Review: Climbing Out of Other People’s Hands by Ian Martin

You really can’t go wrong with a poet who has a good sense of humour. Ian Martin is one of my favourite poets, and his 2016 chapbook Climbing Out of Other People’s Hands just proves that I’m right. Martin’s work always treads the careful line between pathos and dry humour, bringing the surreal just that little too close to home.

Really, I don’t know anybody else who could make me smile so much at a poem called “Archive of Google Searches From August 2013”.

is there anything inside my body worth keeping safe
utilitarian body modifications
heart shaped box
literal heart-shaped box  -nirvana

It’s the kind of poem that relates directly to the current mismatch we’re living in; technology that can give us anything we want in a rapidly destabilizing world where ‘what we want’ is never so simple. Also, it’s funny.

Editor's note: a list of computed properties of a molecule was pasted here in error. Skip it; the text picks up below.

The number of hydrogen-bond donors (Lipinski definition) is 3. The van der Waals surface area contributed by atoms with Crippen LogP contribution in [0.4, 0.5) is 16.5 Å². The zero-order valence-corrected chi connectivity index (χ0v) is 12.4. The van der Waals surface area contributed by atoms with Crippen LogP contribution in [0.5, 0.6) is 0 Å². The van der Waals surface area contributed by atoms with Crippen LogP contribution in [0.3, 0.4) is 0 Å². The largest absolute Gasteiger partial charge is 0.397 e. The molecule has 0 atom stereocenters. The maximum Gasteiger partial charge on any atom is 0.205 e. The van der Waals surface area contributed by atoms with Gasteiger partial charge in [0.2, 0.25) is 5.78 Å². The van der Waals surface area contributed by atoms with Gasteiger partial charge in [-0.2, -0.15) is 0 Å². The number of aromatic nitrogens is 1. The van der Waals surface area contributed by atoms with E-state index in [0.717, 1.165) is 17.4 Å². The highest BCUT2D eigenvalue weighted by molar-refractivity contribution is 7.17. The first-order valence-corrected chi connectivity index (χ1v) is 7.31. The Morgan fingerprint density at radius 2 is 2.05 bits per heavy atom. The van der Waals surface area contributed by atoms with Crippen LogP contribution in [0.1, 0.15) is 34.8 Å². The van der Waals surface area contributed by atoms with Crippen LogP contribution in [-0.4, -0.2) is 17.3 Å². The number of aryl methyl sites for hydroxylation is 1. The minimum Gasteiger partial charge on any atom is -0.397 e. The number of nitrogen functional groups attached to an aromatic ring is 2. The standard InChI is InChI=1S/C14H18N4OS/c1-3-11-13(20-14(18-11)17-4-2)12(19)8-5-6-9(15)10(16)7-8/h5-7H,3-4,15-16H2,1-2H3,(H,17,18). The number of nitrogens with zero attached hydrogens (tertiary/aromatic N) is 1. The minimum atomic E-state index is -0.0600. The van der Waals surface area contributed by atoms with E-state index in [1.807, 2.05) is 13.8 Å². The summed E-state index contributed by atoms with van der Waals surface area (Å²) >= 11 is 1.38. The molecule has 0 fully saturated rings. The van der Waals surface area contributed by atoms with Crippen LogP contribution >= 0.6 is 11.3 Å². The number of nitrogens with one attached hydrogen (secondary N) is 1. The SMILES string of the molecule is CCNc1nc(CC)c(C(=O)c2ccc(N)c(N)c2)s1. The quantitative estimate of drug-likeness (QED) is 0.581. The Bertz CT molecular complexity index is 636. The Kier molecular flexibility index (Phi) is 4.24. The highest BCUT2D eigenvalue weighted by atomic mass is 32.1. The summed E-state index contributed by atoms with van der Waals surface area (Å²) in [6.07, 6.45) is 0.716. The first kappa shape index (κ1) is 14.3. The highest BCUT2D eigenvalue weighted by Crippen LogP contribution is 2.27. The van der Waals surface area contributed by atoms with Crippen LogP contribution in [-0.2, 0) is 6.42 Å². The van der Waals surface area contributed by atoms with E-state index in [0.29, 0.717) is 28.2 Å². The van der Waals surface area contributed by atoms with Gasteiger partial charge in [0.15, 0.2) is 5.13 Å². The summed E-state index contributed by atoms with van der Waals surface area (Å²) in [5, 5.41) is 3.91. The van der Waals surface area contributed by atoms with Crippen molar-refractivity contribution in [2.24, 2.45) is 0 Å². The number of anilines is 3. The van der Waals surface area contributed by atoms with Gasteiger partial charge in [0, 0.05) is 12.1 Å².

Climbing out of Other People’s Hands is almost all poetry, except for one flash fiction in the middle, a short and strange story about a princess dreaming of a 2010 Honda Accord. I think my favourite piece, however, has to be ‘Beauty in The Hand of the Beholder’. It’s the centerpiece of the chapbook, and with good reason – it unfolds over a full page spread, printed sideways, narrowing to a wasp-thin waist at the crease before expanding outwards again. It’s a simple but incredibly effective use of the chapbook format and image poetry, and the verse itself is piercingly honest.

your hands were cupped together; a globe
with holes. i crawled inside, because you
made it seem soo inviting. i think i was
maybe drunk. i use that excuse a lot.

Ian Martin’s poetry is always a joy, and this is one of my favourites, one that I keep returning to or remembering. This chapbook and others are available at his website!

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